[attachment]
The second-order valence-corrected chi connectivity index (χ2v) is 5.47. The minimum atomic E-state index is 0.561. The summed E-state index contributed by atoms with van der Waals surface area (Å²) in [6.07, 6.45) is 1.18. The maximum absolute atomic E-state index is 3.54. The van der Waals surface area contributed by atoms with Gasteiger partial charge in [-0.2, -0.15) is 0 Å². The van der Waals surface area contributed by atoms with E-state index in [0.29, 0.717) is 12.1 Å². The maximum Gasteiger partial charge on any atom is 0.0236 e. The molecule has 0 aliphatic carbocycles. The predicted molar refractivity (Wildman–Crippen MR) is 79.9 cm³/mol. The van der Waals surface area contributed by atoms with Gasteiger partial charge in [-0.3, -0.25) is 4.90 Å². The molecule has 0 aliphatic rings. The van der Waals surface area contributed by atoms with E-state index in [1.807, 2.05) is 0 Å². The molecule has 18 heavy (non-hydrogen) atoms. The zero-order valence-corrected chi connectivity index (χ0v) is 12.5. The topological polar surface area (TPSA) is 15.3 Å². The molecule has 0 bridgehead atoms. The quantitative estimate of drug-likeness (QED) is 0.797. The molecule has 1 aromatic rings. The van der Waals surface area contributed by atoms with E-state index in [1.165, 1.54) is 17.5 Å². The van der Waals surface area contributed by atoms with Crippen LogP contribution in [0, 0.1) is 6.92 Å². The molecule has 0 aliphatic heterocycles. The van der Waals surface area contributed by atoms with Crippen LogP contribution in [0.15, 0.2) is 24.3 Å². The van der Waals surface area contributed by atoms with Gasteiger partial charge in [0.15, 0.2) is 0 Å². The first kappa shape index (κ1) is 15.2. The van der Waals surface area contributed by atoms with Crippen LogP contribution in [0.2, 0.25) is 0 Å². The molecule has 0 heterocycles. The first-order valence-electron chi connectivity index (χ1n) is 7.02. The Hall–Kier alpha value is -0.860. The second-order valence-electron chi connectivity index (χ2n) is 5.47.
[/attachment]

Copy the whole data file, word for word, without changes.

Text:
The second-order valence-corrected chi connectivity index (χ2v) is 5.47. The minimum atomic E-state index is 0.561. The summed E-state index contributed by atoms with van der Waals surface area (Å²) in [6.07, 6.45) is 1.18. The maximum absolute atomic E-state index is 3.54. The van der Waals surface area contributed by atoms with Gasteiger partial charge in [-0.2, -0.15) is 0 Å². The van der Waals surface area contributed by atoms with E-state index in [0.29, 0.717) is 12.1 Å². The maximum Gasteiger partial charge on any atom is 0.0236 e. The molecule has 0 aliphatic carbocycles. The predicted molar refractivity (Wildman–Crippen MR) is 79.9 cm³/mol. The van der Waals surface area contributed by atoms with Gasteiger partial charge in [-0.3, -0.25) is 4.90 Å². The molecule has 0 aliphatic rings. The van der Waals surface area contributed by atoms with E-state index in [1.807, 2.05) is 0 Å². The molecule has 18 heavy (non-hydrogen) atoms. The zero-order valence-corrected chi connectivity index (χ0v) is 12.5. The topological polar surface area (TPSA) is 15.3 Å². The molecule has 0 bridgehead atoms. The quantitative estimate of drug-likeness (QED) is 0.797. The molecule has 1 aromatic rings. The van der Waals surface area contributed by atoms with E-state index in [1.165, 1.54) is 17.5 Å². The van der Waals surface area contributed by atoms with Crippen LogP contribution in [0, 0.1) is 6.92 Å². The molecule has 0 aliphatic heterocycles. The van der Waals surface area contributed by atoms with Crippen LogP contribution in [0.15, 0.2) is 24.3 Å². The van der Waals surface area contributed by atoms with Gasteiger partial charge in [0.15, 0.2) is 0 Å². The first kappa shape index (κ1) is 15.2. The van der Waals surface area contributed by atoms with Crippen LogP contribution in [0.2, 0.25) is 0 Å². The molecule has 0 heterocycles. The first-order valence-electron chi connectivity index (χ1n) is 7.02. The Hall–Kier alpha value is -0.860. The second-order valence-electron chi connectivity index (χ2n) is 5.47.